Two ads, one featuring an erection the other showing `Fat Slags'. Which one got a rap over the knuckles?

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The Independent Online
The television industry's watchdog has rejected complaints about an advertisement starring a man with an erection, but outlawed the use of the words "fat slags" in another.

The Independent Television Commission ruled that an advert for Impulse body spray, which uses a clock hand rising by a minute and a feather rising on hot air above a radiator to imply that the male model in a life drawing class is getting an erection, was acceptable innuendo that did not go beyond the bounds of good taste.

The advertisement was only aired after the 9.00pm watershed but 40 viewers complained that it was indecent and in bad taste to portray an erection in an advertisement. The ITC also rejected a several complaints from viewers who believed that the film was sexist because it would encourage people to laugh at men getting erections.

In the past when men couldn't help acting on Impulse they tended to buy flowers. In this advertisement the life model can't help himself when an art student wearing Impulse walks past him.

In the same complaints review published this week the ITC accepted the large number of complaints from people offended by Lucozade's television advertisement starring the cartoon Viz characters The Fat Slags. The advertisement provoked more than 300 people to complain to the ITC about the use of the words "O mercy it's the fat slags" in an advert and the negative way overweight women were portrayed.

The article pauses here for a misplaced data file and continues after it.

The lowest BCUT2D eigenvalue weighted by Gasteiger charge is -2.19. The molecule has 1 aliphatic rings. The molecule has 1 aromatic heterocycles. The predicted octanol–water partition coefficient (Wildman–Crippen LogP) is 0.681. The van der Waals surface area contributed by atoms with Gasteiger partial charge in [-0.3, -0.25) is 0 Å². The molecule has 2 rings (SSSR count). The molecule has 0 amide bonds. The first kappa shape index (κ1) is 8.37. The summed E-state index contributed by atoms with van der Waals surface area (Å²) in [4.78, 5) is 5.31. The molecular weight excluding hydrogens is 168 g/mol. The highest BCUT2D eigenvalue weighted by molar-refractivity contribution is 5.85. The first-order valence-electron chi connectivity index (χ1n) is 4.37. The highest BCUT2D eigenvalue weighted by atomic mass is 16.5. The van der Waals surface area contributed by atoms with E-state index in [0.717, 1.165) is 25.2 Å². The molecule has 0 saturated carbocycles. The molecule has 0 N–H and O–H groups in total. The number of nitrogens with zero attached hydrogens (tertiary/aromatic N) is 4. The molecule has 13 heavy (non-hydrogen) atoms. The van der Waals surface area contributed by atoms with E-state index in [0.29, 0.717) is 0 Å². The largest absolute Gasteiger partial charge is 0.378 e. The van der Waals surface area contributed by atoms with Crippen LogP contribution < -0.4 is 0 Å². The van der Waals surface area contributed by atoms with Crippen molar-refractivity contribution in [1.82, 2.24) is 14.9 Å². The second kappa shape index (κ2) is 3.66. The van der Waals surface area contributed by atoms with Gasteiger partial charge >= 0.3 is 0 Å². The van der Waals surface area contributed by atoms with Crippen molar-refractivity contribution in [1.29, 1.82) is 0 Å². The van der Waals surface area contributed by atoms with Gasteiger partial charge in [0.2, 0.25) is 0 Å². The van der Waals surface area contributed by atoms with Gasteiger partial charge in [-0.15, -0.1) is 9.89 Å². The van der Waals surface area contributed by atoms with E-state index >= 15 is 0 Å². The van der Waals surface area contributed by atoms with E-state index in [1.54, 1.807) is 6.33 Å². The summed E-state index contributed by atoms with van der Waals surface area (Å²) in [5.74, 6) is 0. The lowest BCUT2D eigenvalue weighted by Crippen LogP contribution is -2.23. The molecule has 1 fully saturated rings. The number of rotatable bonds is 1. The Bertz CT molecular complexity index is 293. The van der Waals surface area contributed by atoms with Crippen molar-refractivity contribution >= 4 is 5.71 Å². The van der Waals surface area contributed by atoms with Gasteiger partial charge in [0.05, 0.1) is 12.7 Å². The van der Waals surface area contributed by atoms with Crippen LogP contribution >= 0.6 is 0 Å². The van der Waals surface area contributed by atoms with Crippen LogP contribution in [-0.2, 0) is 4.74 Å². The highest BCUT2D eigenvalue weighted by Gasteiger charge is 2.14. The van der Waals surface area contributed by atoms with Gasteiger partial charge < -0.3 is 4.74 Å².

Sandra and Tracey, the two scantily dressed large Geordies, who in Viz eat chips while having sex in alleyways, were seen in the commercial reacting with horror when they found a bottle of low calorie Lucozade in the refrigerator.

Many of the 309 complaints said that the advertisement had caused children to start using the phrase "fat slag" as an insult.

The worry about its adoption by children and the fact that the advertisement had received the largest number of complaints so far this year meant that broadcasters had already stopped it going out before 7.30pm and the advertiser had changed "fat slags" to "Sandra and Tracey".

The ITC ruled that the word "slag" was too strong to be used, but decided that the cartoon characters were unlikely to be offensive to most people.